Socks & underwear - One pair per 2-3 days on trail.
Headwear - Wide brimmed sun hat/ warm hat or a Bedouin shemagh. Avoid Buff type headwear which will be too thin to give adequate protection from the sun or cold.
There are no guesthouses, lodges or easy conveniences on the Red Sea Mountain Trail. This is a wilderness route where you will walk like the Bedouin, sleeping under the stars. A good night’s sleep is always important. Feeling rested and recuperated makes a big difference on a hike. Bring a good sleeping bag with a sub zero rating as temperatures can dip a few degrees below freezing in colder seasons. Sleeping mats will give a warmer, more comfortable sleep, but avoid infatable options; the desert is full of thorny vegetation and they're susceptible to punctures. Ordinary foam mats are best. Tents give security in bad weather and many hikers appreciate the feeling of a barrier against snakes, scorpions and other critters, along with the privacy. Nevertheless, they're not essential. Another alternative is a bivvy bag.
Cooking is handled by the Bedouin and they will buy food before you begin. Fresh bread will be made daily and eaten for breakfast and lunch. White cheese, salad, tuna, corned beef and Egyptian broths like molokheya are common accompaniments. Pots of rice, pasta or lentils are usually prepared for dinner, often with vegetables. Chicken might be cooked on the first day of a trip. Afterwards, Bedouin guides may buy fresh meat - usually goat or mutton - from nomadic families on trail. Nuts, dates and biscuits are the typical sweets. Freshly pounded coffee and tea are drunk through the day and mineral water will be provided to all hikers. Special snacks should be brought from home, along with a plate, mug and cutlery. The Bedouin can prepare vegetarian, vegan and meals for other kinds of diets when notified in advance.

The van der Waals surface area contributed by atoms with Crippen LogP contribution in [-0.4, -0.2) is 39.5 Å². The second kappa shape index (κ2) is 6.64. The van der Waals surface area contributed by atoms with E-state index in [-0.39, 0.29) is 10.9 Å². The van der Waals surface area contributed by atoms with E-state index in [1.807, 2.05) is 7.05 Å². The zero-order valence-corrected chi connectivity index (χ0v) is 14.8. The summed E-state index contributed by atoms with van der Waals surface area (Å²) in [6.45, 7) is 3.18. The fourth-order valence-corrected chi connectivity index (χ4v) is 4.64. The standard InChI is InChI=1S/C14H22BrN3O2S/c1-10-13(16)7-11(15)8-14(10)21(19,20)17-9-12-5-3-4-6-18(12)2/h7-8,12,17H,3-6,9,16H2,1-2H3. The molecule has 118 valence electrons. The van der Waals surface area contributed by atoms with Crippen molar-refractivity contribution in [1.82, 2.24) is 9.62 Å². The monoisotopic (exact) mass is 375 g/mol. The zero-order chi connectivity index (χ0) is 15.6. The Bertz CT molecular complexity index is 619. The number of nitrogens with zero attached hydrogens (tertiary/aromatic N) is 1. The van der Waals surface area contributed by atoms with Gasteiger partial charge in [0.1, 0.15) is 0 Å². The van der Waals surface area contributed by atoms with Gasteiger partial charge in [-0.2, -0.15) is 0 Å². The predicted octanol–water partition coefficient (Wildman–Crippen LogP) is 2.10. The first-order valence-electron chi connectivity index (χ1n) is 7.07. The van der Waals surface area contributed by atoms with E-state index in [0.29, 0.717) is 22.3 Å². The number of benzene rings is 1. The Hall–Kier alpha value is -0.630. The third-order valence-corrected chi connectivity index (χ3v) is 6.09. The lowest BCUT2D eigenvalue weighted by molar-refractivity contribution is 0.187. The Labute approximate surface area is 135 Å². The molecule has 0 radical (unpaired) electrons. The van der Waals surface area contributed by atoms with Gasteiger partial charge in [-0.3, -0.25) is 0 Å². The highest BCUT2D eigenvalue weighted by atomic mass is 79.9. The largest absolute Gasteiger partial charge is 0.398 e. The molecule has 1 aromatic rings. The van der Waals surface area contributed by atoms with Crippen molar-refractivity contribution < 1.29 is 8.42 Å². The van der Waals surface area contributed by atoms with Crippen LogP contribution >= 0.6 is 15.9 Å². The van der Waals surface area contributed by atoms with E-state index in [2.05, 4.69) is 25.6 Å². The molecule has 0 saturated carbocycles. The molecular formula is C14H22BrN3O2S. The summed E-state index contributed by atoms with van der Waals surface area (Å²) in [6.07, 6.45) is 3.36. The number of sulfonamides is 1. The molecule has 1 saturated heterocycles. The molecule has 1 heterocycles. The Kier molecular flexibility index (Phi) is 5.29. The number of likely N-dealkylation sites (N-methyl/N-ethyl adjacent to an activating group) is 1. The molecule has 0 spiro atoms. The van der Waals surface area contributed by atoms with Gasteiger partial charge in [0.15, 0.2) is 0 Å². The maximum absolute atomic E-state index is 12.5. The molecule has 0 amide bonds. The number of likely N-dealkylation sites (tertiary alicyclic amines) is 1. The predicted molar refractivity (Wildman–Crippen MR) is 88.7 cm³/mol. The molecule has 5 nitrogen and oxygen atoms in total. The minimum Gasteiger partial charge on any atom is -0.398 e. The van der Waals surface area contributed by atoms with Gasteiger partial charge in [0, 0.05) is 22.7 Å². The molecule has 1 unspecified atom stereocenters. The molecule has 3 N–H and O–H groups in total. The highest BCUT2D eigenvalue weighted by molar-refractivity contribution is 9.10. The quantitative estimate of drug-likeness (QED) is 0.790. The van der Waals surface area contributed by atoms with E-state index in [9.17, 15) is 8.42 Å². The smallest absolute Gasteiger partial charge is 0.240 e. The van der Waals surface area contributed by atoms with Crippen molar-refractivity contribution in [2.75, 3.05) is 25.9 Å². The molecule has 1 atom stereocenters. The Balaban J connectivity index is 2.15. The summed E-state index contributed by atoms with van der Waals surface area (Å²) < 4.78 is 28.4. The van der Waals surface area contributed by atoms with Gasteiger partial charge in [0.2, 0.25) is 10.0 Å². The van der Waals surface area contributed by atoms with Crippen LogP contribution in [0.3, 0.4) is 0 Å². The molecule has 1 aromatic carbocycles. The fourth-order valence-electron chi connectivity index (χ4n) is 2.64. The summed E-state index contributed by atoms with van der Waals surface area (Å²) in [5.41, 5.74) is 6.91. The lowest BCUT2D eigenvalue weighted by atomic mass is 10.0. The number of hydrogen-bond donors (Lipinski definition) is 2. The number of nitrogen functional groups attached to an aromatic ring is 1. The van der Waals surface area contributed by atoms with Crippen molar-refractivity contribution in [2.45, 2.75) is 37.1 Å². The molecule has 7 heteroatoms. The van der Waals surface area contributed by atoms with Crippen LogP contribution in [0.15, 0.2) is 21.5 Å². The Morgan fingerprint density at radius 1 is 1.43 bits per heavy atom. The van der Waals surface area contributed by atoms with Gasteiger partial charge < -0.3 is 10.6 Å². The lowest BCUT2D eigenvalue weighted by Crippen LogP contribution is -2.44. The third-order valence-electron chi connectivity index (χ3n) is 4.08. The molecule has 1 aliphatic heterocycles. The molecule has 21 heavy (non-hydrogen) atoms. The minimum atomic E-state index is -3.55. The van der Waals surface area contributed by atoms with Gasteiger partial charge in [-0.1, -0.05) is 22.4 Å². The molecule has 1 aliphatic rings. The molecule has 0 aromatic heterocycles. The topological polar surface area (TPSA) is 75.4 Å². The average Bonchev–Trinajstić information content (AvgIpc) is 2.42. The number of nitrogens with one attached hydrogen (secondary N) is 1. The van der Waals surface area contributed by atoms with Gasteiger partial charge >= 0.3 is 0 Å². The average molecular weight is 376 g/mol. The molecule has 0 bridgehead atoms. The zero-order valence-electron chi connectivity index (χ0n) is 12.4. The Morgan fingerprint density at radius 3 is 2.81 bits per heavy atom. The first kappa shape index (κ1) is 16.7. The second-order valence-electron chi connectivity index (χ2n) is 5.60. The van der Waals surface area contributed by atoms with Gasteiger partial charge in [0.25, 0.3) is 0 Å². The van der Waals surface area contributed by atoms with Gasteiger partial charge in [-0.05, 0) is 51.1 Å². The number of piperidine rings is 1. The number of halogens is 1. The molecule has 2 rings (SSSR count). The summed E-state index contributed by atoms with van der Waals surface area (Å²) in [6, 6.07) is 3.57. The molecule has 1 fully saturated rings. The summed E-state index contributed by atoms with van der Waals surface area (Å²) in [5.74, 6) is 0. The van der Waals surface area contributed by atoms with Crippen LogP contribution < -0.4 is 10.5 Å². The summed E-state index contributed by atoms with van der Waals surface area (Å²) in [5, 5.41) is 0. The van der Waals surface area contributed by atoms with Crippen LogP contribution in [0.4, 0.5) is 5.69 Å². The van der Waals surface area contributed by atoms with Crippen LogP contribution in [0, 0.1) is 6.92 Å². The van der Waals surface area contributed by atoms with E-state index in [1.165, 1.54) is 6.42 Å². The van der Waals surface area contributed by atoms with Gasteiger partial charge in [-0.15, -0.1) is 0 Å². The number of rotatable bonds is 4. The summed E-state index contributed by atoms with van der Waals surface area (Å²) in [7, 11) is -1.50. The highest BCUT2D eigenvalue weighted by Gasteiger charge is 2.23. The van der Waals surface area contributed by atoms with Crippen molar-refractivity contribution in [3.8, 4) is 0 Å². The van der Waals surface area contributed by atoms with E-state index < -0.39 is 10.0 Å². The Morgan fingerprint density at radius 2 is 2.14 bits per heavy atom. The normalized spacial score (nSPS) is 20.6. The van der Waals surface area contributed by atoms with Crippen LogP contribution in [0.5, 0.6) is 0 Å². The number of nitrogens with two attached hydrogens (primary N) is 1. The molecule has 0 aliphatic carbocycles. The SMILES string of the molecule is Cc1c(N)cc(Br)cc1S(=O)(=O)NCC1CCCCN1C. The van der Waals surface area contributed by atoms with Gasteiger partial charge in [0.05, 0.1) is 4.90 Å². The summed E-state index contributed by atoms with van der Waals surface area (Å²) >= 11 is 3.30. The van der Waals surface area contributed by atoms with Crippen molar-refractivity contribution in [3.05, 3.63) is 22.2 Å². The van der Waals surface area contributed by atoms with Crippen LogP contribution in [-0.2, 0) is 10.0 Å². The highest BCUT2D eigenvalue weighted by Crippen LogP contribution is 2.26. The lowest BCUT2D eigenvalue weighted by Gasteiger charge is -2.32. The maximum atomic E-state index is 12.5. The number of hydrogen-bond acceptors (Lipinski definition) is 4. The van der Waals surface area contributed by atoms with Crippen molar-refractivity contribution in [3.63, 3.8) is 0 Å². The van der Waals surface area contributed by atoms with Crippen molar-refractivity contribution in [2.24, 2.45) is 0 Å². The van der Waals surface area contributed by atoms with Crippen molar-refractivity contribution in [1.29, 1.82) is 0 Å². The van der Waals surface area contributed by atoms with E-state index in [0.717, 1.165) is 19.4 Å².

Solar panels will charge phones, tablets, cameras etc. It's always worth bringing a telephone, even if it's switched off most of the time. It can be used to check forecasts and make emergency calls from signal areas. GPS devices are also popular and some can send/ receive messages without a telephone signal, making them a good safety back up. Spot devices can also send SOS messages. A pair of pocket binoculars is good for admiring wildlife and faraway mountain vistas. A short rope gives a sense of security on some sections of trail. On the secondary trails of some hiking hubs it will be essential for abseiling short sections. Any hikers who enjoy climbing might also bring a climbing harness and trad gear for exploring interesting looking crags, which are many along the trail.